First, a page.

It takes roughly an hour by bus, traveling 35 km north west from Dhaka city to reach Savar. There you’ll find one of the nations most iconic symbols, a monument representing the sacrifice made by those who laid down their lives to liberate Bangladesh in 1971.
Designed by Syed Moinul Hossain, it consists of seven triangular planes, each varying in size, with it’s highest point reaching 150 feet. I found it fascinating how the structure seemed to change its configuration as I viewed it from different angles.
Constructed from concrete, all surrounding paving is red brick and the complex itself spreads over 84 acres of ground. A large body of water stands in the foreground, with the graves of many unidentified freedom fighters leading up to the monument as you approach on the main walkway itself.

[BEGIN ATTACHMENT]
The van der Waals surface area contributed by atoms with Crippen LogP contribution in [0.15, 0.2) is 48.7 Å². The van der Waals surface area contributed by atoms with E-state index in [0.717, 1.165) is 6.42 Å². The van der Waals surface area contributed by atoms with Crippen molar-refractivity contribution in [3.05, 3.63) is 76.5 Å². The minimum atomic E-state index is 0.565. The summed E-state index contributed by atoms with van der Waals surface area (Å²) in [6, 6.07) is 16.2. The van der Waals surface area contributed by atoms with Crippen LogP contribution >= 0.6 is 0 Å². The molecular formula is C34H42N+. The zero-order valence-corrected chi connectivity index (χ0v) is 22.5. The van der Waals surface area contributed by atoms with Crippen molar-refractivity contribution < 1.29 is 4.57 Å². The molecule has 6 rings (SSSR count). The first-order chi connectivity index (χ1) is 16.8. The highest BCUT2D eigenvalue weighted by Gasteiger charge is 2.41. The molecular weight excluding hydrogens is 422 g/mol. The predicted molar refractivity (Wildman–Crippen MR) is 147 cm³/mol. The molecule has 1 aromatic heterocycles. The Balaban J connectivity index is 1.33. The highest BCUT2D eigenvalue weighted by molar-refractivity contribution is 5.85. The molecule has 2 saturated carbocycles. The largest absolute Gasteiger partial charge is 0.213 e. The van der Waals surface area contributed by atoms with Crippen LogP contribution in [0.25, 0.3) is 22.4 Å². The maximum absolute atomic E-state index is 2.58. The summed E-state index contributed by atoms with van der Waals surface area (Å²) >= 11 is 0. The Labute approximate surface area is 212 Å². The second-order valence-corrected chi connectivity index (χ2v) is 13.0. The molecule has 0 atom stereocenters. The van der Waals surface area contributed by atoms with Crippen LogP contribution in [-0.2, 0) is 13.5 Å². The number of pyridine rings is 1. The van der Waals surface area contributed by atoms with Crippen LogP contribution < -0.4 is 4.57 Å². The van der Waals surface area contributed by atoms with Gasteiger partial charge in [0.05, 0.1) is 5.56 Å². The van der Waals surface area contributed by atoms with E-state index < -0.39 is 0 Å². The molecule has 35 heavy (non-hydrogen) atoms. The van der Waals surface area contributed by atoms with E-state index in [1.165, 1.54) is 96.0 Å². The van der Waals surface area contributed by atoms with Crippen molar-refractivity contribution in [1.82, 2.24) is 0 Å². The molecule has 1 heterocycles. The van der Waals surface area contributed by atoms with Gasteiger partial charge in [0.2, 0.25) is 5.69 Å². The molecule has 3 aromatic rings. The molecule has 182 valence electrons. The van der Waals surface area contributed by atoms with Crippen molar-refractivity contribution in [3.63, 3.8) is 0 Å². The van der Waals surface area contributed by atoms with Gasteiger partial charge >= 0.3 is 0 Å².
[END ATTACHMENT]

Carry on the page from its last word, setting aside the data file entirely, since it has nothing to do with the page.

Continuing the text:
Thousands of people had come to spend time here, sitting next to a variety of small lakes and ponds, some swimming in the cool water, others having a picnic under the many trees planted around the grounds.
Jatiyo Smriti Soudho, completed in 1980, is incredibly important to the population of Bangladesh, who are immensely proud of it. I was pleased to see that entry was free, inclusive for all, allowing access for the very poorest to visit. I was deeply moved and thoroughly enjoyed my time here, finding it a magnificent tribute and representation of the amazing struggle Bangladesh went through to gain independence.